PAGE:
From Evelyn Waugh (1903-1966), English satirical novelist, Scoop (1938)
As there was no form of government common to the peoples thus segregated, nor tie of language, history, habit, or belief, they were called a Republic.
From Evelyn Waugh (1903-1966), English satirical novelist, Scoop (1938)
As there was no form of government common to the peoples thus segregated, nor tie of language, history, habit, or belief, they were called a Republic.
The barrage from the media and establishment powers will continue to be relentless. From David Stockman on a guest post at theburningplatform.com:
General Flynn’s tenure in the White House was only slightly longer than that of President-elect William Henry Harrison in 1841. Actually, with just 24 days in the White House, General Flynn’s tenure fell a tad short of old “Tippecanoe and Tyler Too”. General Harrison actually lasted 31 days before getting felled by pneumonia.
And the circumstances were considerably more benign. It seems that General Harrison had a fondness for the same “firewater” that agitated the native Americans he slaughtered at the famous battle memorialized in his campaign slogan. In fact, during the campaign a leading Democrat newspaper skewered the old general, who at 68 was the oldest US President prior to Ronald Reagan, saying:
Give him a barrel of hard [alcoholic] cider, and… a pension of two thousand [dollars] a year… and… he will sit the remainder of his days in his log cabin.
That might have been a good idea back then (or even now), but to prove he wasn’t infirm, Harrison gave the longest inaugural address in US history (2 hours) in the midst of seriously inclement weather wearing neither hat nor coat.
That’s how he got pneumonia! Call it foolhardy, but that was nothing compared to that exhibited by Donald Trump’s former national security advisor.
General Flynn got the equivalent of political pneumonia by talking for hours during the transition to international leaders, including Russia’s ambassador to the US, on phone lines which were bugged by the CIA. Or more accurately, making calls which were “intercepted” by the very same NSA/FBI spy machinery that monitors every single phone call made in America.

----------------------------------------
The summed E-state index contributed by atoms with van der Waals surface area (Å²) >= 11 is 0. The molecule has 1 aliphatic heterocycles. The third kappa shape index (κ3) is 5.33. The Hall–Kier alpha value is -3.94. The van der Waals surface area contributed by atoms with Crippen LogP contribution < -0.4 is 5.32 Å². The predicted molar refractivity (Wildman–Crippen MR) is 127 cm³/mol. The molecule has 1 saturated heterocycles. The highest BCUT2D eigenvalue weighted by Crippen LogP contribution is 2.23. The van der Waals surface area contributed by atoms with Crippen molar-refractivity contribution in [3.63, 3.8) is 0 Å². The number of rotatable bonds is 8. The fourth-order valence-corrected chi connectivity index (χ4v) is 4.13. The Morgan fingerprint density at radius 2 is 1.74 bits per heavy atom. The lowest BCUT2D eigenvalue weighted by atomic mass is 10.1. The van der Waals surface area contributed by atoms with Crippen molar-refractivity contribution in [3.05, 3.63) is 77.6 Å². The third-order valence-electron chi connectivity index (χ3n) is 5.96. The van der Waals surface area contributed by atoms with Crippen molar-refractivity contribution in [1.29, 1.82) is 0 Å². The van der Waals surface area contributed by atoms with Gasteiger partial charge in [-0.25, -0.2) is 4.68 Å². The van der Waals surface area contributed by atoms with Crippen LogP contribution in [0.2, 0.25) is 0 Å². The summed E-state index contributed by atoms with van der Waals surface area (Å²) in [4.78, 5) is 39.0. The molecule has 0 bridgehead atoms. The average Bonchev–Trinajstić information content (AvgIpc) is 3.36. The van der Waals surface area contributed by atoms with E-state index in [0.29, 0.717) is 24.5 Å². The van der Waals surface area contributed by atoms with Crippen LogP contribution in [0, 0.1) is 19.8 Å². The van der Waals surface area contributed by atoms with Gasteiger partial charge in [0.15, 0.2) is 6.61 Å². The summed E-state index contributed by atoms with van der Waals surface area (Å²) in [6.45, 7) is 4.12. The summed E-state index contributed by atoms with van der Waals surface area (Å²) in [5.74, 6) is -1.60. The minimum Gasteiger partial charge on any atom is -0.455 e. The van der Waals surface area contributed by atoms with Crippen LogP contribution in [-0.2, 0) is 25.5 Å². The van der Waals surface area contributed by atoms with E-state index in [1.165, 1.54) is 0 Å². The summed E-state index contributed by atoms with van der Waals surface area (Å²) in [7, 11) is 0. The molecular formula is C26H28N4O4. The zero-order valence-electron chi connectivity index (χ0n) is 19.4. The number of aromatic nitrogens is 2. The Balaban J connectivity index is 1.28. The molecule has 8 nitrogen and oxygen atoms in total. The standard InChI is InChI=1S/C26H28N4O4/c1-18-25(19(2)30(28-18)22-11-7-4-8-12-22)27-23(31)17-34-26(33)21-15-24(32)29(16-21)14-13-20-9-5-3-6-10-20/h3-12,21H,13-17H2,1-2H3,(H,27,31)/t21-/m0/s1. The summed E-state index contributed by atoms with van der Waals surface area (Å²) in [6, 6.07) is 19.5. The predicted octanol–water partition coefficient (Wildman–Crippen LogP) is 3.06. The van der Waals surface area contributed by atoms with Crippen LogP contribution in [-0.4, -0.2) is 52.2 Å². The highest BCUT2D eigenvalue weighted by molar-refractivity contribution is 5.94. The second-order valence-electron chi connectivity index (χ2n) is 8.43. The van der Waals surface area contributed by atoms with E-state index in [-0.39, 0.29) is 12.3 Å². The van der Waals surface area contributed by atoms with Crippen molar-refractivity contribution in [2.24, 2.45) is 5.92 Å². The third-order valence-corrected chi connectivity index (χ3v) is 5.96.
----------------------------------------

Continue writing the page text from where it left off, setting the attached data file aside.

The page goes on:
To continue reading: Flynn’s Gone But They’re Still Gunning For You, Donald
This week’s Appalachian Messenger.
SLL has long maintained that the economy is in much worse shape than indicated by official statistics. With President Trump taking office, it’s a good bet the numbers will catch up with reality. From Wolf Richter at wolfstreet.com:
Retail sales are held up by only two sectors. The rest are sinking.
There are two components of “retail and food services sales” that have been booming over the past few years through the fourth quarter 2016. And then there’s all the rest combined – 71% of total retail sales – that has been in decline since the third quarter of 2008. That’s the tough reality of retail sales in the US.
First the good news: e-commerce sales
In the fourth quarter, e-commerce sales soared 14.3% from a year earlier, to $123.6 billion, not adjusted for seasonality and price changes, according to the Commerce Department today. E-commerce sales for the entire year 2016 jumped 15.1% year-over-year to $394.9 billion, accounting for 8.1% of total retail and food services sales, up from 7.3% in 2015. You see where this is going.
E-commerce sales include online sales by retailers with brick-and-mortar stores, such as Walmart and Macy’s that are all trying to carve out a presence on the internet, with varying success.
This chart uses seasonally adjusted e-commerce sales to eliminate the very large seasonal fluctuations, including the spike every Q4 and plunge every Q1, but it’s not adjusted for inflation: